Texas faces an urgent educational challenge. With the second highest percentage of people who don’t speak English at home (35.6 percent) and the second highest percentage of students learning to speak English in public schools (18 percent), Texas trails only California in its number of non-English speakers.
Those 18 percent of Texas students face a language barrier that lowers their graduation rate and makes their education much more grueling. Despite efforts to serve these students, one problem has persisted: Texas isn’t recruiting enough bilingual certified teachers.
This problem can be attributed in part to a lack of funding, both for teacher salaries and for bilingual resources. To become a certified bilingual teacher, candidates must pass difficult exams in addition to the standard certification tests. Just as teachers with graduate degrees are paid higher salaries, teachers who have gone through this longer certification process should receive more pay. After they’re hired, bilingual teachers often face a lack of bilingual teaching materials, and have to spend additional time translating lessons and homework.
Arcelia Hernandez, assistant professor of bilingual education at St. Edward’s University, called this the “hidden labor of bilingual education” when speaking to the Texas Tribune. “Even when bilingual teachers receive a stipend, the amount of work that is required from them far exceeds the financial compensation,” Hernandez explained.
While Texas currently provides 10 percent additional funding for bilingual and ESL programs in public schools, studies estimate that it needs to be more like 30 or 40 percent on top of the standard funding since 1970.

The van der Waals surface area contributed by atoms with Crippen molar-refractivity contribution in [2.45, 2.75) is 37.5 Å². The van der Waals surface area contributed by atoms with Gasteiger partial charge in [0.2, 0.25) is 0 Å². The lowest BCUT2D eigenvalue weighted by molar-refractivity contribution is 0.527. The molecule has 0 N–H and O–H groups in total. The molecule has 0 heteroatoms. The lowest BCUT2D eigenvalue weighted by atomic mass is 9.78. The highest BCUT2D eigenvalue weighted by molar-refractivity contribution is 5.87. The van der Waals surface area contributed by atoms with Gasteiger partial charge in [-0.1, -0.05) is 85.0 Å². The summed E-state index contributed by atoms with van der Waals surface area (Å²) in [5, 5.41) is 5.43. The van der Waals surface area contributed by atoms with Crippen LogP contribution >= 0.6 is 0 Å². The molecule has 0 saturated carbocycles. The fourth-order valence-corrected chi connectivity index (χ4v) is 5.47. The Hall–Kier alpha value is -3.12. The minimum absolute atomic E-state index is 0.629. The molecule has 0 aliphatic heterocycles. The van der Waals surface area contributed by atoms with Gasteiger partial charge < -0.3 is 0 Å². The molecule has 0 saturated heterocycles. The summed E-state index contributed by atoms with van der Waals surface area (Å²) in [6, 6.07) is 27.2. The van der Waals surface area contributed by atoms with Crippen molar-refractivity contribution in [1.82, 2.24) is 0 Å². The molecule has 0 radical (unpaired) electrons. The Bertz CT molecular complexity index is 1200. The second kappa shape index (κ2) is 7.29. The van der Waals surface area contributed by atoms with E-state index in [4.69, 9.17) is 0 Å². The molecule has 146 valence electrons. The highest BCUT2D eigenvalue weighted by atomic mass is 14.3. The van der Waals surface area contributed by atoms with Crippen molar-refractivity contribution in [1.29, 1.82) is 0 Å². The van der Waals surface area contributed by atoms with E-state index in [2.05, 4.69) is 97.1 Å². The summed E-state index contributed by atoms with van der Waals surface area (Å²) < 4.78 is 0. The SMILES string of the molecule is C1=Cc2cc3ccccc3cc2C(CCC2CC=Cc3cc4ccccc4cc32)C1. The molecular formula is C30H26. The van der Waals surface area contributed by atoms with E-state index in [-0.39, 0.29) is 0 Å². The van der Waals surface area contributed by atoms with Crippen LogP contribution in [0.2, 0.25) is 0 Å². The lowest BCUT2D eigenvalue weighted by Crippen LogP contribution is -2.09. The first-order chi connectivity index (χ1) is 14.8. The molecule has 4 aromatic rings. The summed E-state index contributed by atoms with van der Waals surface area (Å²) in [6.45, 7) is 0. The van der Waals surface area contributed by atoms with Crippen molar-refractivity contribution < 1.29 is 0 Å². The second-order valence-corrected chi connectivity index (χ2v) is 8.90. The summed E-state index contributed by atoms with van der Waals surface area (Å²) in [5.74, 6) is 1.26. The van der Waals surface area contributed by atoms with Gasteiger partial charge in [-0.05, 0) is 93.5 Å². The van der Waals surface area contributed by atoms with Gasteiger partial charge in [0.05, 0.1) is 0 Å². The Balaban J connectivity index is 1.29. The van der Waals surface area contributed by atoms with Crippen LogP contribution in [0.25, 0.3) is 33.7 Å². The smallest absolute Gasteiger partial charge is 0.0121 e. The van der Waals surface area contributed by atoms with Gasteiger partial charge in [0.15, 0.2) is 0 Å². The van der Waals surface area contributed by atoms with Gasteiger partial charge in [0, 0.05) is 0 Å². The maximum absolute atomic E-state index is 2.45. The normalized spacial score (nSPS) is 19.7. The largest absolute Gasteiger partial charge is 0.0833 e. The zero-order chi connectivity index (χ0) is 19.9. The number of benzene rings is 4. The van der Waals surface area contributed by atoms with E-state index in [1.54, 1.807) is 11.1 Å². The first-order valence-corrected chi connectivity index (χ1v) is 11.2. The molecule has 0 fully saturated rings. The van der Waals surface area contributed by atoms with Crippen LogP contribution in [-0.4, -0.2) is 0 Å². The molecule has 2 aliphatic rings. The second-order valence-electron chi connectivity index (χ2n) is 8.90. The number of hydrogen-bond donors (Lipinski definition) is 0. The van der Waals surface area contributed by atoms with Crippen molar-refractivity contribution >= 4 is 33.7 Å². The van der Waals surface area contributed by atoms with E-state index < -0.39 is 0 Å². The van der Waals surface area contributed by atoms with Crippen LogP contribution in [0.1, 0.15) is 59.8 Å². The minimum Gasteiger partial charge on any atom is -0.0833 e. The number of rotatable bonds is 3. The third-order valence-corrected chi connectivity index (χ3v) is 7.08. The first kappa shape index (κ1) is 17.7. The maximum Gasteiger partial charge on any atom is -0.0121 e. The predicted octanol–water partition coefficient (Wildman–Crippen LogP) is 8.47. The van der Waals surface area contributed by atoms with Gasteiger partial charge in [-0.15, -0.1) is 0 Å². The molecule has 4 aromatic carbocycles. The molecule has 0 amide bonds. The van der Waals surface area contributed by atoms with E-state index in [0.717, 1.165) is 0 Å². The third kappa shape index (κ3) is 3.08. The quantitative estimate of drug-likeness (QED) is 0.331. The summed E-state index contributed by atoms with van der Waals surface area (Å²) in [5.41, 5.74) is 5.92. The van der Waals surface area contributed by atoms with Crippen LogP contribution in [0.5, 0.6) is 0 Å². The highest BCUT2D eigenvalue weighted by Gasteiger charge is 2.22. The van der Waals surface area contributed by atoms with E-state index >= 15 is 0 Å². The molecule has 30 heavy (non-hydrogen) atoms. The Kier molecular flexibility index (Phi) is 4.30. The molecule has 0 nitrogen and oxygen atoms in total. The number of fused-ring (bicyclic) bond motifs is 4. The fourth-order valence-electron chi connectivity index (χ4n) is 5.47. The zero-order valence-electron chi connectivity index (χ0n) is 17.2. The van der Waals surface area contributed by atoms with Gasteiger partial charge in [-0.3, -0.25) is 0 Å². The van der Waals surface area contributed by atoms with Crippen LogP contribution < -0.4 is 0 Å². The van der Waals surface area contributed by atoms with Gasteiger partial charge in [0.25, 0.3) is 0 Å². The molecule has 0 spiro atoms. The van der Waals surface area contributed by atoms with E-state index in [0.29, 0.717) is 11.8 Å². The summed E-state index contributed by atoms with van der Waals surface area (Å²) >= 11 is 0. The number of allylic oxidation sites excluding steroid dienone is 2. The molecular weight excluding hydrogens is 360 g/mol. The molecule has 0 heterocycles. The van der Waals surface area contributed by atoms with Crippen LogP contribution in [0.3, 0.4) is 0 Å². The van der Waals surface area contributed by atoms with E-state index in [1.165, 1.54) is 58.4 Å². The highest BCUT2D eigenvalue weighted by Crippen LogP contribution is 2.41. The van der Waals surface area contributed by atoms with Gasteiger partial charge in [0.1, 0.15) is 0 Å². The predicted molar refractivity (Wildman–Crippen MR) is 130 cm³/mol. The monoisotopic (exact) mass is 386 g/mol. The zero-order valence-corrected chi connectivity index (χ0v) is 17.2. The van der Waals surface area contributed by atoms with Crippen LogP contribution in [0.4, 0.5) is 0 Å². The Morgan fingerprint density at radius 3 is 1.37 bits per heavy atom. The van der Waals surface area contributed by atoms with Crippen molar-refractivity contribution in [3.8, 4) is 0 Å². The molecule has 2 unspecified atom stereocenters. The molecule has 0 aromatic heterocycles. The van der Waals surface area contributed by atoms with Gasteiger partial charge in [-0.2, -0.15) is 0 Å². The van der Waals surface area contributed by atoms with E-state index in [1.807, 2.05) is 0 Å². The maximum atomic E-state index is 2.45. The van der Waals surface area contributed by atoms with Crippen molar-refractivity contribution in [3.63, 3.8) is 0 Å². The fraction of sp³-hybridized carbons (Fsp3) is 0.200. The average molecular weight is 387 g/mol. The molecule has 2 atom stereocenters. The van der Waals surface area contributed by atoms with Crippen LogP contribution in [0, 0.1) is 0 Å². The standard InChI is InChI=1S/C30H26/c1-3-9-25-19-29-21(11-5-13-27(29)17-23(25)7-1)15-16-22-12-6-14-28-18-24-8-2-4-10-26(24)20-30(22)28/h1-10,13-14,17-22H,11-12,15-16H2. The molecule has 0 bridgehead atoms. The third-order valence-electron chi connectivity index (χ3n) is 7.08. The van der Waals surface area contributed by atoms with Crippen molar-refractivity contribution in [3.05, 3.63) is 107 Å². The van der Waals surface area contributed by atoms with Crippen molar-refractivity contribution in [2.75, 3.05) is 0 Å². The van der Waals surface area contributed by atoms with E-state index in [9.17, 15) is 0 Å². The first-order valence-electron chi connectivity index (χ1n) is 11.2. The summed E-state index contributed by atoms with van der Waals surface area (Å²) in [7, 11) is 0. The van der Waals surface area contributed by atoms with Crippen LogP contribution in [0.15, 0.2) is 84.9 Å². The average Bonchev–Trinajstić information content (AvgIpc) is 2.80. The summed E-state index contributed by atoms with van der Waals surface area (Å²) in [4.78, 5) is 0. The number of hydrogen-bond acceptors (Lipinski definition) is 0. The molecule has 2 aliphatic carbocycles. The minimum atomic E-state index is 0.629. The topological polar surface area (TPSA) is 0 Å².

By investing in these additional and necessary program fees and adjusting bilingual teachers’ salaries to accurately reflect the amount of extra work they do, Texas has a chance of recruiting more much-needed bilingual talent.
Texans would likely accept this additional spending. Recent data shows that 47 percent of Texan voters want to spend more on public
education. Only 10 percent think the state is spending too much, and the rest either think Texas is spending the right amount or don’t know. Those numbers welcome increased funding for teacher salaries and materials.
Texas needs to invest in bilingual education. We need to consider the challenges we face today and think of our future. The language barriers in our state aren’t going to disappear — they’re only going to become more drastic.
By 2050 the United States could have more Spanish speakers than any other country in the world, with many of them residing in Texas. Projections estimate that by 2050 the Hispanic population will be the largest demographic group in the state at 54.9 percent, with the Anglo population coming second at 22 percent. It’s time to adjust for these changes.
We need to create a system that will serve Texans today and in the near future, adequately paying the talent that will teach the next generation. We need to embrace the change that is coming — and plan for it. If we invest in bilingual teachers, we invest in Texas.
Leake is a business and Plan II freshman from Austin.